The rest of Jonah’s story is seemingly not for me, a future of proclaiming God’s faithfulness and even then resurrecting anger and hate. I am stuck in hopelessness, filled with the horror of seeing my son for the final time in such a horrible state, days after he had taken his last breath, after an autopsy that only brings insult to the baby I held, the child I nurtured and cuddled and bathed. Desecration, disrespect as the crematorium owner placed a box of tissues on top my son as he laid cold and bare, swollen and discolored, a simple act of treating him like a bench forever etched within my soul. The belly of the whale will hold me for longer than Jonah’s three days, I am comfortable there where no light shines. I have no great testimony to lead others to truths that seem empty as each night comes and then the morning, the sheer insult of time continuing for me when it has stopped for my boy.

Maybe one day I will emerge, asked to be thrust back into the world where I can find purpose and shout that God held me during my exile. Until then, I can feel the prayers of those who surround us, those who tell me that they are talking to God because they understand that I cannot, that I will not. The problem is that I do not want to loosen the binds of my grief, what is left if I allow myself to fall fully into this horror, will I someday come to laugh and smile again? How could I want to carry on, to do the work of this God who seems to care so little for me? No, Jonah,  I will sit within the belly of my grief, you can pray to God all you want, I prefer to stay in the darkness, secluded from joy.  God and I have some things to work through, words I must speak that are not fit for those who wait on the shore. I have been angry at God before but this time, this is just a bridge too far, a brokenness that will never be healed.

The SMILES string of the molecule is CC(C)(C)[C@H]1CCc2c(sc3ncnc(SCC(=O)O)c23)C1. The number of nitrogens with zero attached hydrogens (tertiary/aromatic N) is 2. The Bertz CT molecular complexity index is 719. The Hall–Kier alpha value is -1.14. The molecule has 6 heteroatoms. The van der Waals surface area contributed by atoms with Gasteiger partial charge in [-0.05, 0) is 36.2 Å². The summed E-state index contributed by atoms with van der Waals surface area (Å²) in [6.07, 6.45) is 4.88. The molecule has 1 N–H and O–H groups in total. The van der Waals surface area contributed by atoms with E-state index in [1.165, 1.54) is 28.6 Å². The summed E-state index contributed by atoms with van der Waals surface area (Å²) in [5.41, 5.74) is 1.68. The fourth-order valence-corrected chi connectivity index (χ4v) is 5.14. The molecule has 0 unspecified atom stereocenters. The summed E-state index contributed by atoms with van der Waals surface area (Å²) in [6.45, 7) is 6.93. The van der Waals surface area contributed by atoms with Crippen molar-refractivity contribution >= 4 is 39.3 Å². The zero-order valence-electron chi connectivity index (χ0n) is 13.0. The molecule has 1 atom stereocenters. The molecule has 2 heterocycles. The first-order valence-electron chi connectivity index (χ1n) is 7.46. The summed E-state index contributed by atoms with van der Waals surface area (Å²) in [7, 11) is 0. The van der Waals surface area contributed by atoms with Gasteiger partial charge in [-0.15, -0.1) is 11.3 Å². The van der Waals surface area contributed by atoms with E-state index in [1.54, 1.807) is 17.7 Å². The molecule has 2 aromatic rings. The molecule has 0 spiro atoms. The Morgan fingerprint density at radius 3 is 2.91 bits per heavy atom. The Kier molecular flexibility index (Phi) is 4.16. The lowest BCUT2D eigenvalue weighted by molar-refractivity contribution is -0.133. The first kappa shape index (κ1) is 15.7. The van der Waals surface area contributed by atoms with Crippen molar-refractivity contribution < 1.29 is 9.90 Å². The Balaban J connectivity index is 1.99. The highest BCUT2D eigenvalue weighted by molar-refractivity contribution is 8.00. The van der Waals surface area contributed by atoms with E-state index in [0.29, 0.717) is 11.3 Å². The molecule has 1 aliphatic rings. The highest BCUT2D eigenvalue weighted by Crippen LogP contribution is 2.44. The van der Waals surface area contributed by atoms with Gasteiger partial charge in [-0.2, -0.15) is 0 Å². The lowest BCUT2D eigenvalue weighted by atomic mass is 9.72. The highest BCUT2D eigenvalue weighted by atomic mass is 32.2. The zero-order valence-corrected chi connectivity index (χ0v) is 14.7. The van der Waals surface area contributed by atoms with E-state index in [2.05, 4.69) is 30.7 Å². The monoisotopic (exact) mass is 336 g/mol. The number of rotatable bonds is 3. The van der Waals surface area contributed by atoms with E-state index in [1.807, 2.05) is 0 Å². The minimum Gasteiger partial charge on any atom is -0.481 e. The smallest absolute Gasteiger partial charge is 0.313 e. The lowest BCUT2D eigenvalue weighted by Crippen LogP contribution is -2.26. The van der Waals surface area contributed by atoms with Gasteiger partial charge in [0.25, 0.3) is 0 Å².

As raw as the fish that were swallowed with Jonah, my grief is foul and writhing. As I claim my time within it, I can hear the whispers of you all. Thank you for your belief, for lifting me and telling me to breathe. Someday I may tell you a story of my healing. That day is not today.

When You Parent an Addict

I know there are stages of grief, I haven’t bothered to research where anger falls, should I have already been depressed or shocked or is the anger that is consuming me right on time? I lost my son last friday morning, the truth is that he was lost to me when he began using again and we had to make him leave our home, again again again after all the years of prison visits and commissary money and daily phone calls. We welcomed our sober son back into our home, took him to get his license reinstated, got his teeth fixed, got a car for him and a job. We bought new clothes for the new man he wanted to be. We welcomed home this humble, grateful young man who so deeply desired a relationship with his son, who wanted to do projects around the house and lift anything even slightly heavy for me, he sought ways to repay us for our steadfast support. He was surrounded by those who loved him to health, loved him always enough to say no.